Editorial on the Research TopicManagement of Immune-Related Adverse Events for Patients Undergoing Treatment With Checkpoint Inhibitors Immunotherapy with immune checkpoint inhibitors has emerged as the most significant advance in the treatment of cancer in recent years and has revolutionized cancer management (1). Until recently, it had been assumed that the immune system was not effective in protecting humans against the development of neoplastic diseases. Checkpoints inhibitors are co-receptors expressed by T cells. These co-receptors regulate T cell activation negatively and play a central role in the maintenance of peripheral self-tolerance. Co-inhibitory receptor ligands are significantly expressed in a variety of malignancies resulting in evasion of anti-cancer immunity. These molecules include programmed cell death protein 1 (PD-1) and cytotoxic T lymphocyte-associated antigen 4 (CTLA-4) and were discovered by Tasuku Honjo and James P. Allison in 1992 and 1996, respectively (2, 3). These scientists were jointly awarded the 2018 Nobel Prize for Physiology or Medicine in recognition of this ground-breaking research. Monoclonal antibodies targeting the CTLA-4 and PD-1 and their ligands have produced significant clinical responses against a variety of malignancies (4). FDA registered checkpoint inhibitors include pembrolizumab (5), nivolumab (6), cemiplimab (7), atezolizumab (8), darvolumab (9) and avelumab (10) for numerous indications including melanoma, lung cancer (small and non-small cell types), bladder cancer, Hodgkin's disease and others (5–10). Other co-inhibitory molecules under research include T cell immunoglobulin and mucin domain-containing molecule-3 (TIM-3) (11), Lymphocyte activation gene-3 (LAG-3) (12), V-domain Ig-containing Suppressor of T cell Activation (VISTA) (13), and B- and T-lymphocyte attenuator (BTLA) (14). Treatment with antibodies inhi biting immune checkpoints are well-tolerated by the vast majority of patients and are less toxic compared to standard anticancer chemotherapy agents. These immune side-effects are referred to as immune-related adverse events (IrAE) (15). These toxicities include fatigue, dermatological, gastrointestinal, hepatic, pulmonary, endocrine, ocular, neurological, and rare toxicities such as diabetes, cardiac and hematological. Dermatological toxicities can appear following the first dose of an immune checkpoint inhibitor and can be ongoing. These rashes are frequently maculopapular and mild in nature (16). Rash, and generalized pruritus occur more commonly with CTLA-4 inhibitors compared to anti-PD-1 inhibitors (17). Rare cases of serious skin reactions such as Stevens-Johnson syndrome and toxic epidermal necrolysis have been reported (18). The development of vitiligo occurs in a small percentage of patients receiving immunotherapy with checkpoint inhibitors and is associated with long term survival and clinical benefit (19). Gastrointestinal side effects can occur in the form of mucositis, aphthous ulcers, gastritis, colitis, and abdominal pain. Diarrhea, with blood or mucus in the stool, can be observed. In severe cases, these complications can evolve to toxic megacolon and perforation and must be ruled out in patients with peritonitis symptoms (20). Other infectious causes of diarrhea such as Clostridium difficile infection can be associated in severe cases (20). Immune-related pneumonitis is a serious IrAE reported in patients undergoing immune checkpoint inhibition. Pneumonitis is more common with PD-1 and PDL-1 blockers, however the incidence is < 1% and presents later during the treatment phase (21). Patients undergoing immunotherapy, experiencing new symptoms of dyspnea or cough, should alert the clinician. This complication could be fatal (21). Endocrine IrAE symptoms are generally non-specific and include fatigue, mental state changes, headaches and dizziness related to hypotension (22). Hypophysitis and hypothyroidism are the most common abnormalities documented (22). Clinicians should screen for thyroid abnormalities and baseline thyroid function tests. Other hormone assays may be indicated in some patients. Ophthalmological IrAE in the form of mild, moderate or severe episcleritis, uveitis or conjunctivitis has been described (23). Neurological IrAE includes posterior reversible encephalopathy syndrome, aseptic meningitis, enteric neuropathy, transverse myelitis, and Guillain-Barre syndrome (24). Less frequent IrAE's include red cell aplasia (25), neutropenia (25), acquired hemophilia A (25), thrombocytopenia (25), hemolytic-uremic syndrome (25), pancreatitis (26), asymptomatic raise in amylase and lipase (26), renal insufficiency with nephritis (27), arthritis (28), and myocarditis (Tajiri and Ieda). Contributors to this research topic in Frontiers in Pharmacology and Frontiers in Oncology describe the importance of understanding this new class of drugs and their unique toxicities. Other areas covered include a description the current understanding of the basic mechanism of immune dysregulation in cancer patients undergoing immune checkpoint inhibitor treatment as well as potential predictive strategies for future clinical practice (Anderson and Rapoport). A second manuscript describes an unusual patient with persistent pruritus and lichenoid reaction secondary to anti-PD1 checkpoint inhibitor managed with narrowband ultraviolet B phototherapy (Donaldson et al.). A third manuscript explains the management of gastrointestinal toxicity with special reference to the immune homeostasis in the gastrointestinal tract (Dougan) and lastly a meta-analysis describing the relative risk and incidence of immune checkpoint inhibitor related pneumonitis in patients with advanced cancer (Ma et al.). It must be emphasized that IrAEs are usually low-grade and controllable; however, the reporting of these irAEs is generally suboptimal (29). Oncologists should be aware that there is a wide range of additional distinctive toxicities and side effects that can be unpredictable and severe in nature. As these agents will, in the future, be administered with targeted therapies, vaccines, chemotherapy or radiation therapy it is possible that the incidence and severity of these toxocities may change. The different mechanisms of action of anti-CTLA-4 and anti-PD-1/anti-PD-L1 antibodies resulted in the development of clinical studies investigating combination therapies in a variety of malignancies including metastatic renal cell cancer and metastatic malignant melanoma. The incidence of serious grade 3 and grade 4 adverse events due to the combination of ipilimumab and nivolumab were present in approximately half of patients. The incidence of these toxicities was significantly higher than either antibody administered separately resulting in treatment interruption in one-third of patients (30). Clinical recommendations for managing irAEs arise from general clinical consensus and experience, as there are no prospective trials to assess whether one treatment strategy is superior to another. 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(2019) 2:479–85. doi: 10.1007/s00432-018-2805-3 CrossRef Full Text | Google Scholar Keywords: immune related adverse effects, colitis, pneumonitis, anti CTLA 4, anti-PD 1 Citation: Rapoport BL (2019) Editorial: Management of Immune-Related Adverse Events for Patients Undergoing Treatment With Checkpoint Inhibitors. Front. Oncol. 9:365. doi: 10.3389/fonc.2019.00365 Received: 28 February 2019; Accepted: 18 April 2019; Published: 08 May 2019. Edited and reviewed by: Copyright © 2019 Rapoport. This is an open-access article distributed under the terms of the Creative Commons Attribution License (CC BY). The use, distribution or reproduction in other forums is permitted, provided the original author(s) and the copyright owner(s) are credited and that the original publication in this journal is cited, in accordance with accepted academic practice. No use, distribution or reproduction is permitted which does not comply with these terms. *Correspondence: Bernardo Leon Rapoport, [email protected]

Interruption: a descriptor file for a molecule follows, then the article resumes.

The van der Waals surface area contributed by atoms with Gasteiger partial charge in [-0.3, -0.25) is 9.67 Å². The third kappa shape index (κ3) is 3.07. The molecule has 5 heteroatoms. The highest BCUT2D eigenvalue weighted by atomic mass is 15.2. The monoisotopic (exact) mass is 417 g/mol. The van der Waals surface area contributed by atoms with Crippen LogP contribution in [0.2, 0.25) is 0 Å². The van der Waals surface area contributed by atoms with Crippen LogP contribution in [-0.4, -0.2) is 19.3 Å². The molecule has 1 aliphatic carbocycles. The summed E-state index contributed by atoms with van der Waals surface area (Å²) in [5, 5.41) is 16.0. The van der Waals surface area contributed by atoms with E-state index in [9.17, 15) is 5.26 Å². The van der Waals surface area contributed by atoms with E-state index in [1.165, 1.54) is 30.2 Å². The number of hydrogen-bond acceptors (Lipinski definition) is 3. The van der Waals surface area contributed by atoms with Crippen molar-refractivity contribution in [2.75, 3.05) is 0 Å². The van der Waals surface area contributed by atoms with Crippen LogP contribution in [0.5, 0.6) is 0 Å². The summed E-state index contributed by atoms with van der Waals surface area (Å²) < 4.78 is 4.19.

Journal of Contingencies and Crisis Management, Volume 23, pp 183-183; https://doi.org/10.1111/1468-5973.12089